Soft sand beaches and brilliant hibiscus still hold the same allure they've always had, but this year there's been a little cloud between U.S. travelers and paradise.
New regulations that went into effect in January made passports mandatory for air travel to Mexico, Canada, the Caribbean and Bermuda.
Suddenly, U.S. travelers were in a mad scramble for the document, which created such a backlog of applications (now estimated at just under 3 million) that the federal government has eased the requirement to have the actual passport in hand until Sept. 30. But you still need to prove you have applied. (To see where to get this proof, go to www.travel.state.gov and click on "Click Here for Proof of Passport Application." Note that the site says it is taking seven to 10 days for a passport application to be tracked online and that it's no longer possible to track it by the locater number.)
And if you have applied, that means you've sent in the fees, which means a couple and two kids applying for first-time passports and requesting expedited service are going to be out about $600.
To ease the financial sting, destinations affected by the travel initiative are offering specials that, in effect, cover passport costs.
"We looked ahead and said this could shut our business off if we were not proactive," said Fred Lounsberry, chief executive of Nassau/Paradise Island Promotion Board in the Bahamas, which estimates it paid for 14,000 U.S. passports before its promotion ended.
Destinations that cater to families also have worried about the effect of the new rules.
"A passport was something you did not have to think about," said Vernice Walkine, director general of the Bahamas Ministry of Tourism. "Now you do. Even if the parents have passports, the kids do not. For resorts like the Atlantis, families are their bread and butter."
Tourism to the Bahamas in the last six years has been as strong in June, July and August as it historically has been in February, March and April, Walkine said. The islands couldn't risk losing that business.
To help the 2 million Americans who previously traveled to the Caribbean every year without a passport and the 4 million who went to Mexico or Canada, destinations and resorts came up with a way to deal with the expense U.S. travelers would incur. Among them:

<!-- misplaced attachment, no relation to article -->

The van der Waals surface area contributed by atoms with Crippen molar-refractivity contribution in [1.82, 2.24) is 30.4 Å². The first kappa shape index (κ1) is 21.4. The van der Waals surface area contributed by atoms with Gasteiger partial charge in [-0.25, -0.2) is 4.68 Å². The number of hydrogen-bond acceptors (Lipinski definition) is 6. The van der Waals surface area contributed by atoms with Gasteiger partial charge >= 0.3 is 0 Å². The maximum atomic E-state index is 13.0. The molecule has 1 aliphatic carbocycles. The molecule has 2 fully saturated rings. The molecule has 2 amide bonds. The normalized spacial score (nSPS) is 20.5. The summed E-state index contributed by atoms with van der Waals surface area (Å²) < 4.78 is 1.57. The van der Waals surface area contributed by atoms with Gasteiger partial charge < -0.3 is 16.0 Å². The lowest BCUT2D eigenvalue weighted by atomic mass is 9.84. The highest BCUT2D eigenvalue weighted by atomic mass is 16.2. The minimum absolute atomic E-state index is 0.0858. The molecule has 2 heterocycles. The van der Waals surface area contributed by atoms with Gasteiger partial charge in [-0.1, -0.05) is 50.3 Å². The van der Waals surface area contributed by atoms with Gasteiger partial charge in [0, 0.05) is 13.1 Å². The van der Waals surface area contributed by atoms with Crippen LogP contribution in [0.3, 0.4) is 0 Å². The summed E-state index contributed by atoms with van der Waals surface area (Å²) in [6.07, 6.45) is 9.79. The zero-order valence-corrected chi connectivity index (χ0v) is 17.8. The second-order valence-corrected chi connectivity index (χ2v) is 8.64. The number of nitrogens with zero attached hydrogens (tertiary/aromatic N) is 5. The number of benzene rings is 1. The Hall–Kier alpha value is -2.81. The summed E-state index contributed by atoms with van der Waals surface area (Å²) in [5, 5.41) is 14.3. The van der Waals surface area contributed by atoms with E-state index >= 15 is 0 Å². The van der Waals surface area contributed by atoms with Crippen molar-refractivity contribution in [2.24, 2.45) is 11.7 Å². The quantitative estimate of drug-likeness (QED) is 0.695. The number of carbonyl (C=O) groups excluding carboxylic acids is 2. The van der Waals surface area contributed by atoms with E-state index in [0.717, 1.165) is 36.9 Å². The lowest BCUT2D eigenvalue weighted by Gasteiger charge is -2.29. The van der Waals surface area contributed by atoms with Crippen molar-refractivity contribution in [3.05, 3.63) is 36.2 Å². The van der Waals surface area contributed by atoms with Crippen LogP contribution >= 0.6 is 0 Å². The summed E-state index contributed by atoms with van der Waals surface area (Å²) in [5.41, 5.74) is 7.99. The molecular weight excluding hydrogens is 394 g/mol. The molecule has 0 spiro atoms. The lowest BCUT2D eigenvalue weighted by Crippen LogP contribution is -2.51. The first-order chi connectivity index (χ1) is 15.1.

SuperClubs, with resorts in the Bahamas, Brazil, Curacao, the Dominican Republic and Jamaica, will reimburse the total cost of all new passports on Caribbean trips for U.S. residents as an on-property credit or a credit for their next SuperClubs vacation if they book by July 31 for travel any time the rest of this year and 2008. Info: (877) 467-8737, www.superclubs.com/passport.
The One & Only Palmilla in Los Cabos, Mexico, will reimburse guests for up to two newly issued children's passports if the family reserves a minimum of seven nights on the Escape to Baja special. The resort will pay up to $82 for children 15 and under and up to $97 for those 16 to 18. Info: (800) 637-2226, www.oneandonlyresorts.com.
Through Dec. 15, Marriott and Renaissance Caribbean & Mexico Resorts will credit one bearer of a new passport or new passport application in any room $100 if the party stays at least five nights.
If you would like additional information, contact (888) 727-2347, www.paradisebymarriott.com/passport.
Other tropical destinations are offering spending money to offset passport costs:
Some hotels in Aruba are issuing $25 to $100 in hotel credits for drinks or food if you show that destination as the first stamp on your passport. Info: www.aruba.com/phpNews.
In St. Maarten, some hotels offer $100 in "St. Maarten bucks" for new passport holders who stay at least five nights. Those may be spent on food, drink and retail products in St. Maarten. Info: (800) 786-2278, www.visitsxm.com/accommodations/specials.cfm
So has the expense been worthwhile for destinations that shelled out incentives and rebated passport fees, only to have the rules change?
"This was an investment in keeping visitors coming to our destination. Nassau/Paradise Island is full of vacationers right now, and we didn't want to be sitting here wishing we'd done something about passports," Lounsberry said.
"Now we just don't want the delay in requirements to expire and still have people who cannot get passports," he said.
"I'm not trusting any timetables anymore."